As the severe heat waves hit most part of the country, it has become a common scenario to witness people cladding scarves or carrying umbrellas to protect themselves. It is indeed vital to keep yourself safe with the soaring temperature, especially because there is increased risk of Heat Stroke.
So, what is the big deal about a Heat Stroke?
This common question instantly pops up in our head as we hear and read every article talking about staying safe in the summer season. Well, let us break the big news to you that a heat stroke is not as regular as it is usually taken. It can actually kill or cause damage by putting a strain on the brain, heart, lungs, liver and kidneys, and can be life-threatening.
Because of this reason, the health experts advise citizens to protect themselves from the heat-related diseases.
But what exactly is a heat stroke?
Heat stroke is an outcome of elongated exposure to high temperatures — usually in combination with dehydration — which leads to failure of the body’s temperature control system.
Medically speaking, heat stroke is a core body temperature greater than 104 degrees Fahrenheit (where average internal body temperature is 98.6F). This rise in body temperature may cause several complications concerning the central nervous system that ensues after exposure to high temperatures. Fainting may be one of the early signs of a heat stroke.
What age group does it affect the most?
Heat stroke mainly affects infants up to 4, and adults over age 65, but it also takes a toll on healthy young athletes.
There are also high chances of affecting the people who are:
– Pregnant or breastfeeding
– Overweight/ Underweight
– Lack social support or homeless
– Work or exercise in hot conditions
– Taking certain medications such as sedatives, diet pills, blood pressure medications, tranquilizers, stimulants etc.
– Drinking less water
– Suffering from conditions that cause fever, such as diabetes, diabetes
What are the symptoms of heat stroke?
-Core body temperature getting above 104F
-Rapid heartbeat and fast, shallow breathing
-Problems concentrating or coordinating movements
-Behavioral changes such as aggression, confusion, trouble speaking, slurred speech
-Dizziness, light-headedness, seizures or loss of consciousness
-Hot, dry and possibly red skin
-Lack of sweating despite the heat
-Cramps or muscle weakness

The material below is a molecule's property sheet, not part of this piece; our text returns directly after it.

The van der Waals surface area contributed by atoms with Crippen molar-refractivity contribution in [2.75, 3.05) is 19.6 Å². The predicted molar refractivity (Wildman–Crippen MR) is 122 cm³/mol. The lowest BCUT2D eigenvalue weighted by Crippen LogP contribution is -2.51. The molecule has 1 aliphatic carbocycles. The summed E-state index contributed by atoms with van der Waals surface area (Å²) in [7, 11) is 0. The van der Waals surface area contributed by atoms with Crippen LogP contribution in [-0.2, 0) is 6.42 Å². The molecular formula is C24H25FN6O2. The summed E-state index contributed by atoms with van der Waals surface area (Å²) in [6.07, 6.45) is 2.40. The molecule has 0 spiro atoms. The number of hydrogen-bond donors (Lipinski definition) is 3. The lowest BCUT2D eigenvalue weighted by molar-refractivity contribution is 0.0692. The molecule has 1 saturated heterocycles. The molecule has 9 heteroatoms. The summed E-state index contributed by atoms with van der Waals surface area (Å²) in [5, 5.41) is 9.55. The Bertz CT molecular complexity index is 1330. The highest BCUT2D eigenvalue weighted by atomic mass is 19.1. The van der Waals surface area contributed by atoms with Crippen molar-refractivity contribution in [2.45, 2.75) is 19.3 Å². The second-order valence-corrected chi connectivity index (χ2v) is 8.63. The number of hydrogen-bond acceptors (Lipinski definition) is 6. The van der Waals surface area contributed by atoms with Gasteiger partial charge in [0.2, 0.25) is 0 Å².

-Dry, swollen tongue
-Nausea or vomiting
What are the First-Aid for Heat Stroke?
If you find any of these symptoms in a person, call 911 or transport the person to the hospital immediately (Any delays could be fatal). Meanwhile, make efforts to bring down his body temperature to at least 101-102 degree Fahrenheit.
In order to help the person’s body cool down, you can take the following steps:
– Take the person to an air-conditioned room or at least a shady area
– Fan air over the affected person while wetting his skin with a sponge
– Apply ice to areas rich with blood vessels such as armpits, groin, neck and back.
– Immerse the patient in cold shower or bathtub
Warning: Do not use ice for older patients, young children, patients with chronic illness, or anyone whose heat stroke occurred without vigorous exercise.
How can you prevent heat stroke?
When the heat index is high, it’s best to avoid going outdoors, but if you must, then take these preventive measures to secure yourself from heat stroke:
– Drink plenty of water (recommended is 8 glasses to the least) even if you aren’t thirsty
– Avoid hot or sugary drinks
– Try to avoid direct sun
– Wear light colored, loose-fitting clothes, wear a hat
– Do not leave children as well as pets alone in the car
– Use a sunscreen preferably of SPF 30 or more
– When exercising, drink at least 24 ounces of water two hours before of exercising
– Keep monitoring your urine color. Dark urine reflects dehydration
– Avoid salt tablets unless your doctor has asked you so
– Avoid fluids containing caffeine or alcohol because the intake of these products may make you lose more fluid from the body, eventually worsening heat-related illness (Consult your doctor on the same if in case you have any fluid retention illness)
– Stay in an air-conditioned or a cross-ventilated room
Doctors say that unlike heat exhaustion and heat cramps, two less severe forms of elevated body temperature, heat stroke is a true medical emergency that can be fatal. Therefore, it is best to stay updated in order to keep yourself safe as well as those around you from the fatal illness such as heat stroke during summers.